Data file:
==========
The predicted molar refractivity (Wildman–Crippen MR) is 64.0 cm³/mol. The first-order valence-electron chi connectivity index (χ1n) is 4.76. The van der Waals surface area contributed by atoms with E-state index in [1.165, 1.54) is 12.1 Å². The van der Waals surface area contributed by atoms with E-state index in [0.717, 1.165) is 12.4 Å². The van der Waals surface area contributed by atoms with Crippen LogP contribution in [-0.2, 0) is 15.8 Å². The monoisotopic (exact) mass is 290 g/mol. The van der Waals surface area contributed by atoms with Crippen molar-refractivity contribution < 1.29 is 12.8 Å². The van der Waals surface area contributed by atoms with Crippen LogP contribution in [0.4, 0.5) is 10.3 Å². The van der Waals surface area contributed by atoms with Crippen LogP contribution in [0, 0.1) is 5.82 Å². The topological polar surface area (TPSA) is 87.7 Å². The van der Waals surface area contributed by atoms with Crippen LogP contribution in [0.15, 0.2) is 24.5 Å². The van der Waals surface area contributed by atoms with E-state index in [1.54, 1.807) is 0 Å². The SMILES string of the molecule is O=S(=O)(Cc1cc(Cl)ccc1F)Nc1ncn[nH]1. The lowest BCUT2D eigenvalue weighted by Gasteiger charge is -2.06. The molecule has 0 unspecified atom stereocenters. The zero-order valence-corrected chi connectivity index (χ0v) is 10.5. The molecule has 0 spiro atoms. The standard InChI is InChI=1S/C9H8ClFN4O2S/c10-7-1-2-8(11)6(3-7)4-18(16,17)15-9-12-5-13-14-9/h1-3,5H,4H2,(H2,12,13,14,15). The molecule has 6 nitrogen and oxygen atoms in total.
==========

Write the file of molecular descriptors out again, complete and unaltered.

The predicted molar refractivity (Wildman–Crippen MR) is 64.0 cm³/mol. The first-order valence-electron chi connectivity index (χ1n) is 4.76. The van der Waals surface area contributed by atoms with E-state index in [1.165, 1.54) is 12.1 Å². The van der Waals surface area contributed by atoms with E-state index in [0.717, 1.165) is 12.4 Å². The van der Waals surface area contributed by atoms with Crippen LogP contribution in [-0.2, 0) is 15.8 Å². The monoisotopic (exact) mass is 290 g/mol. The van der Waals surface area contributed by atoms with Crippen molar-refractivity contribution < 1.29 is 12.8 Å². The van der Waals surface area contributed by atoms with Crippen LogP contribution in [0.4, 0.5) is 10.3 Å². The van der Waals surface area contributed by atoms with Crippen LogP contribution in [0, 0.1) is 5.82 Å². The topological polar surface area (TPSA) is 87.7 Å². The van der Waals surface area contributed by atoms with Crippen LogP contribution in [0.15, 0.2) is 24.5 Å². The van der Waals surface area contributed by atoms with E-state index in [1.54, 1.807) is 0 Å². The SMILES string of the molecule is O=S(=O)(Cc1cc(Cl)ccc1F)Nc1ncn[nH]1. The lowest BCUT2D eigenvalue weighted by Gasteiger charge is -2.06. The molecule has 0 unspecified atom stereocenters. The zero-order valence-corrected chi connectivity index (χ0v) is 10.5. The molecule has 0 spiro atoms. The standard InChI is InChI=1S/C9H8ClFN4O2S/c10-7-1-2-8(11)6(3-7)4-18(16,17)15-9-12-5-13-14-9/h1-3,5H,4H2,(H2,12,13,14,15). The molecule has 6 nitrogen and oxygen atoms in total.